Which side should you believe? Organizations, supposedly the experts, contradict one another regarding a woman’s age, the efficacy, frequency and value of mammography.
Most consumers rely on the American Cancer Society for direction regarding cancerand screening, however, over the past few years it has published conflicting information.
Practicing oncologist Dr. Otis Webb Brawley, is chief medical officer of the American Cancer Society made some very interesting comments about mammography, “Truth be told, it cannot avert all or even most breast cancer deaths.” Is this strange from a spokesman whose organization that has strongly promoted mammograms for many years?
Mainstream outlets and most medical complexes across America gloss over this truth. When discussion about re-thinking the use of mammography surfaces, women respond hysterically as accusations fly about taking away their right to medical care.
Dr. Brawley is on to something and dares to comment further. Not only does mammography lead to a false sense of security, but there are several risk factors:
Dr. Brawley further says that the public views mammography as a better technology than it actually is. It is important to carefully weigh the risk-benefit ratio for a specific woman before advising use of the test. Why is this not headline news?
There are “alternative” screening methods more effective and safer. I’ve written extensively on this topic and my message remains the same; ultrasound is a great alternative because it is widely available, painless, and can detect dense breast tumors better than mammography. Additionally, there is no radiation or breast compression. The downside is that it cannot confirm tumor malignancy.
That, however, has changed due to a relatively new technique called elastography which detects tumor flexibility. Benign tumors are soft and flexible; malignant tumors are more rigid.
So why don’t we hear more about the use of this dual approach/technique? It’s simple…follow the dollar.
Mammography and breast cancer is big business. More than 400,000 women die from breast cancer globally each year. About 75 percent of breast cancers are estrogen-receptor positive, meaning they are fed by estrogen. How long have we been running for a cure? And over the years, radiologists invested millions in upgrading their machinery to digital mammography. This is not a bad upgrade, but it does nothing to decrease radiation exposure or compression. It does however, enhance imaging and accuracy particularly for women who have dense breasts according to an abstract in the New England Journal of Medicine, 2005.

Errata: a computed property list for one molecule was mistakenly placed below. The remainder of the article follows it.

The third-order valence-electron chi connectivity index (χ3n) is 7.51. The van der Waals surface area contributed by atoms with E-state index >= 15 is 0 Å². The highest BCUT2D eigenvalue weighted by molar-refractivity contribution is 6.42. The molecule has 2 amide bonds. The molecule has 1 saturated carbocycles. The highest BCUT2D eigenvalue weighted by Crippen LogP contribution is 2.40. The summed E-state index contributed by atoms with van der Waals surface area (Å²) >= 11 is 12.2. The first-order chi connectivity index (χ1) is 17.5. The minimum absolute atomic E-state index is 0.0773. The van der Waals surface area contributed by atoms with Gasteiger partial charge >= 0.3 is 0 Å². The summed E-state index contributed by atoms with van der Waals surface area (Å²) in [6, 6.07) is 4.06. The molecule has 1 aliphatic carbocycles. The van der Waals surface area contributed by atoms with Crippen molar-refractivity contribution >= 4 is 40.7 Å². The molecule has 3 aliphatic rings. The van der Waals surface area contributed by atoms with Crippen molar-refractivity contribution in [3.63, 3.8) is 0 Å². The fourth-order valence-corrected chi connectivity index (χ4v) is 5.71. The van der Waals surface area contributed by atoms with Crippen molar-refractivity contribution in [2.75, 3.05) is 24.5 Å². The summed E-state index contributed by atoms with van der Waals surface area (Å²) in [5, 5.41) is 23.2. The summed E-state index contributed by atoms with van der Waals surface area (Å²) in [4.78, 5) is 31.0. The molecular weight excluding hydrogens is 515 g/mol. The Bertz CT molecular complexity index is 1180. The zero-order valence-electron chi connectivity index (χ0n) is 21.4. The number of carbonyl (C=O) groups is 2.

Even though there are better and safer alternatives, they are useless unless we get this information out to woman across the nation.
Start learning about your options; this information is a start. Take charge! Don’t believe those who may not have your best interests at heart.
“Analysis of two Annals papers on benefits of mammography in younger
women” Gary Schwitzer, Health News Review, 4/30/12, healthnewsreview.org
“Ultrasound Elastography Developments Lead to Increased Sensitivity of
Malignant Nodes” Diagnostic Imaging, 3/4/11, diagnosticimaging.com
“Elastography Reduces Unnecessary Breast Biopsies” Science Daily, 12/1/09, sciencedaily.com
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Edited by Thomas Cline, MBA and MAP, President of the International Association of Ethics Trainers and Sandra Cline, Editor in Chief of INTEGRITY TALK, the official publication of the International Association of Ethics Trainers. Visit: http://ethicstrainers.com
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